Well, perhaps I have the answer for that …
On Saturday, I had the very good fortune to hike through an amazing wilderness reserve and research centre, named rare with London-based artist and filmmaker David Buckland who has created Cape Farewell as well as several naturalists who interpreted this wonderful reserve.
The experience was a special one for me, beyond the great outdoors and the people I was with.
Firstly, I love the outdoors, and this is the first time I’ve really been out in nature (the rough ground being a bit of a challenge) since I recovered from a broken leg. So, Saturdy was like a new beginning.
Secondly, at the end, we had a chance to hear David Buckland talk about Cape Farewell and some of their programs. Here is how they describe themselves:
“Cape Farewell brings artists, scientists and educators together to collectively address and raise awareness about climate change. “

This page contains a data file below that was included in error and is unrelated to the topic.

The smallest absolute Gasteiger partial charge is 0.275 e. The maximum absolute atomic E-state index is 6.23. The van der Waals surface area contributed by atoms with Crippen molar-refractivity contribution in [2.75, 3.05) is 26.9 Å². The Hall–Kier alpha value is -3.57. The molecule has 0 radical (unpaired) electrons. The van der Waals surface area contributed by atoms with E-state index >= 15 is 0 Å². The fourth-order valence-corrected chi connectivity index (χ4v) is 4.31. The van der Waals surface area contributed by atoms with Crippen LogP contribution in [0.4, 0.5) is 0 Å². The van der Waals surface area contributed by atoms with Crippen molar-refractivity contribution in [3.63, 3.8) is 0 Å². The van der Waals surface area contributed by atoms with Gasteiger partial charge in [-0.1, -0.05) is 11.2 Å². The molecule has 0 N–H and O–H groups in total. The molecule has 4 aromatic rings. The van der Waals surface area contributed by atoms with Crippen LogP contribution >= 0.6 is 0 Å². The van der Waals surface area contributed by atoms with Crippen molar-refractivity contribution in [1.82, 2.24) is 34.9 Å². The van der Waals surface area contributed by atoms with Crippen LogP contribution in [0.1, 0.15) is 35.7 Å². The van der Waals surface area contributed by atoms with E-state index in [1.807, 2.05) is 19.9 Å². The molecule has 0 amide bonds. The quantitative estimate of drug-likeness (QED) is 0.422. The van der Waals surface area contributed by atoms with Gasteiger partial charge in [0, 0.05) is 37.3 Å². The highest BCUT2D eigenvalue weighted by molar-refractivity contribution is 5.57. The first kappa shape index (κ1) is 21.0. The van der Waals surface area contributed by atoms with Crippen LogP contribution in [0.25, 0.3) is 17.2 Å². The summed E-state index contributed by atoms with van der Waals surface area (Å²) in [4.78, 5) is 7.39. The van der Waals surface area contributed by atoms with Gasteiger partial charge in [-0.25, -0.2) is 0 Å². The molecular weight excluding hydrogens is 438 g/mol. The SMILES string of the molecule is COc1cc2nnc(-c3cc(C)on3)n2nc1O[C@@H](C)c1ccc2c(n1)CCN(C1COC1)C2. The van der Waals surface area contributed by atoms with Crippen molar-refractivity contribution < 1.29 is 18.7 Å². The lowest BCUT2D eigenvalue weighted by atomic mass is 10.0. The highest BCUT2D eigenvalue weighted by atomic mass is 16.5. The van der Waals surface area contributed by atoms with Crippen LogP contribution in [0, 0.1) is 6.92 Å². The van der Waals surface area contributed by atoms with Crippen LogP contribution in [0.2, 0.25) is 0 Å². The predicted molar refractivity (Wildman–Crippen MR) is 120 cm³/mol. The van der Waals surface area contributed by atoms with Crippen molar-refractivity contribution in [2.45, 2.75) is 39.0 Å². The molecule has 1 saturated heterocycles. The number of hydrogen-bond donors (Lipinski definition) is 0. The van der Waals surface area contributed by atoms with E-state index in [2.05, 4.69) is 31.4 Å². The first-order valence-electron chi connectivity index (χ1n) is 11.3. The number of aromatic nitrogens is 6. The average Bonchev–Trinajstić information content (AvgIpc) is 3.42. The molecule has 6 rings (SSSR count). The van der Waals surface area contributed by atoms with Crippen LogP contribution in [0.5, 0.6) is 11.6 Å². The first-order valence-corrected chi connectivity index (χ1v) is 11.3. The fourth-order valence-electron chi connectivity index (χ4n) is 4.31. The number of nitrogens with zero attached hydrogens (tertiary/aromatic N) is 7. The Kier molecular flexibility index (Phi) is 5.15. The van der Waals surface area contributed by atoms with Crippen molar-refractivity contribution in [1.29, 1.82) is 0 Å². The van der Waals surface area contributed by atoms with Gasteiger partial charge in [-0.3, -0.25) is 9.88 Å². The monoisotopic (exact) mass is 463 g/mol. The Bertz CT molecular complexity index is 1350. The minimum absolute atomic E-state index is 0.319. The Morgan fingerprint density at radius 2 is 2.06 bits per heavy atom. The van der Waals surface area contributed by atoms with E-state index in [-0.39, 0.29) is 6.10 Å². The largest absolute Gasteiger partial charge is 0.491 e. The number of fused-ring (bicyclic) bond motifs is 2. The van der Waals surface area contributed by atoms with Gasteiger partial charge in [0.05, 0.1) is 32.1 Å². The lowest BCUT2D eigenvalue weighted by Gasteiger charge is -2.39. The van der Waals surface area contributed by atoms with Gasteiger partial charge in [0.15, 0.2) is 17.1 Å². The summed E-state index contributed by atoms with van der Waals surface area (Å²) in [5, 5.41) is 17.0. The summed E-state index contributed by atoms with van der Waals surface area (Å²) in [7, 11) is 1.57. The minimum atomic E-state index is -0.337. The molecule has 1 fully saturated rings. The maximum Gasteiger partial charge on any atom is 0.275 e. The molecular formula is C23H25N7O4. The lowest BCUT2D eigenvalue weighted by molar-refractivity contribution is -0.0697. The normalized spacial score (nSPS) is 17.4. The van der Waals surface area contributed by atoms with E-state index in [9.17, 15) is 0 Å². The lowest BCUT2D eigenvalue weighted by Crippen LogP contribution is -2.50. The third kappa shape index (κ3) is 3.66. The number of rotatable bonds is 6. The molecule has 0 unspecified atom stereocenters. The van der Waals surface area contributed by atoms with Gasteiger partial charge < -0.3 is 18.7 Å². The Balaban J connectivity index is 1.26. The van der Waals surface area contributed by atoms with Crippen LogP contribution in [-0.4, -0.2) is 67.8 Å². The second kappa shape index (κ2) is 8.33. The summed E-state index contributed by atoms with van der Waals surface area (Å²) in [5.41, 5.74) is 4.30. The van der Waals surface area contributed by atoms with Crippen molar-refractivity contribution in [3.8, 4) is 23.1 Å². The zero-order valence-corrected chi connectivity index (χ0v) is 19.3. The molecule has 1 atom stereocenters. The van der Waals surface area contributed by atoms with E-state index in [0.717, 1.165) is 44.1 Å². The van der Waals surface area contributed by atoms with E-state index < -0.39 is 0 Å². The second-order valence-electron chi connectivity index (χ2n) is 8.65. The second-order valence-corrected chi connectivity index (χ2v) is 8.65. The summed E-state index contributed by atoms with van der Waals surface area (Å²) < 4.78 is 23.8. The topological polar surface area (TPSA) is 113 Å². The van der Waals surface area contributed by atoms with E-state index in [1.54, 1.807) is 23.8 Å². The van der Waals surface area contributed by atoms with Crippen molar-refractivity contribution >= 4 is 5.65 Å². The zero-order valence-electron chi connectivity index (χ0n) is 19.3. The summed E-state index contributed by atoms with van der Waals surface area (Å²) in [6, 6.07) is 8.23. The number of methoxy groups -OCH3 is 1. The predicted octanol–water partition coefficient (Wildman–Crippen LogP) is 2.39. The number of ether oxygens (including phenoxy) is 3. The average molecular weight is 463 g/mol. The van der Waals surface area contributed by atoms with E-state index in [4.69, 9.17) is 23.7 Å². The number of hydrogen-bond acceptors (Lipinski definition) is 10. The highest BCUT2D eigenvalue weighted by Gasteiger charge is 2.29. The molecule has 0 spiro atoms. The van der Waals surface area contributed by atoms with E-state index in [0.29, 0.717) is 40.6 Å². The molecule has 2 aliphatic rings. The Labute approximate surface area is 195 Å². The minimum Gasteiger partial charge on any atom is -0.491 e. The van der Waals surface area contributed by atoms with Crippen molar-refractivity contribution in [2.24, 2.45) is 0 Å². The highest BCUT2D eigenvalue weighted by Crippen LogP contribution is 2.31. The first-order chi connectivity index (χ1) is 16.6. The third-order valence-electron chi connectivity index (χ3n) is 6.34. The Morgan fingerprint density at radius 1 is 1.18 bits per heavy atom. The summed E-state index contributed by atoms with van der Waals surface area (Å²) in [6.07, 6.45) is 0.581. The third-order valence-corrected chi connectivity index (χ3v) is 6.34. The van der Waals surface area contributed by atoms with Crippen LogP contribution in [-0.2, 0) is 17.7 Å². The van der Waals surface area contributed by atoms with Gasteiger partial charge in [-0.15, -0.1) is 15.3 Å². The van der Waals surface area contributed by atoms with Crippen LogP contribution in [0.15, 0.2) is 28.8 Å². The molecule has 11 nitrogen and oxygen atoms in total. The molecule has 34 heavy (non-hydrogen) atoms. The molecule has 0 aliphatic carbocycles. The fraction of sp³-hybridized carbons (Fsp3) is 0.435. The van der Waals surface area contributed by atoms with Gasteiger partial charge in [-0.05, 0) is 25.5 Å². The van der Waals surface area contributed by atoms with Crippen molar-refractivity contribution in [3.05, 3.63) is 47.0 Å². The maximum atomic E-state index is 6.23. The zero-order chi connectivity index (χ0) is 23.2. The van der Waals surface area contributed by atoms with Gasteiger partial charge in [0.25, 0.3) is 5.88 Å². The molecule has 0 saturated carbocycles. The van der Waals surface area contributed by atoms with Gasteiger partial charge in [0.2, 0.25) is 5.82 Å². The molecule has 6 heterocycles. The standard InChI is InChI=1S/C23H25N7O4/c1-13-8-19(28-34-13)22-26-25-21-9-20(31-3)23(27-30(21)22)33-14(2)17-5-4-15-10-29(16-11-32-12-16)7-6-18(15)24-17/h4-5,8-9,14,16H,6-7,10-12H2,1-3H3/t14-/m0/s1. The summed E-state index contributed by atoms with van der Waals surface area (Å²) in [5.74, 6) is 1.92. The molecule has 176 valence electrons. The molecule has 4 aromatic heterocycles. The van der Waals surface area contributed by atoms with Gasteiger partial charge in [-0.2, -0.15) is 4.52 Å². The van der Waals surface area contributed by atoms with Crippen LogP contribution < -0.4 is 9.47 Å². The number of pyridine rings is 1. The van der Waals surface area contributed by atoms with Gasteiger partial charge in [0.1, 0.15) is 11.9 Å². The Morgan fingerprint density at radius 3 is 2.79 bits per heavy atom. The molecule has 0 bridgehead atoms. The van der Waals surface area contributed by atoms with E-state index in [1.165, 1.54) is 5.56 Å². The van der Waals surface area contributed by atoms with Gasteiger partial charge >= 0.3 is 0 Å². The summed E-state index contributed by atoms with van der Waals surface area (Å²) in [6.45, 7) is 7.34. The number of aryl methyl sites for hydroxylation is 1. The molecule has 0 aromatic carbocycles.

David, as a visual artist and film maker definitely has a unique approach. They take boats, with artists, educators and students into the arctic, many through passages that were, prior to the current warming trend, ice bound. The whole point is to engage all of the senses and make a big impact on the participants.
Those people, in turn, will come back as evangelists (or mavens) to spread the word through their social graph. And, for the next voyage in September 2008, for the first time 11 students from across Canada (one from rare) will be able to go and share this incredible experience.
In an age where more and more people feel somewhat disconnected from the natural world, this approach certainly has merit.
And, my comment about climate change inducing torpor was more dedicated to the older generation – the one already making the economic and political decisions that have got us into this situation. I suspect that, far from being detached and cynic, the young people will come back energized as agents of change in what may well be one of the most important “save the world” endeavours for the human race ever.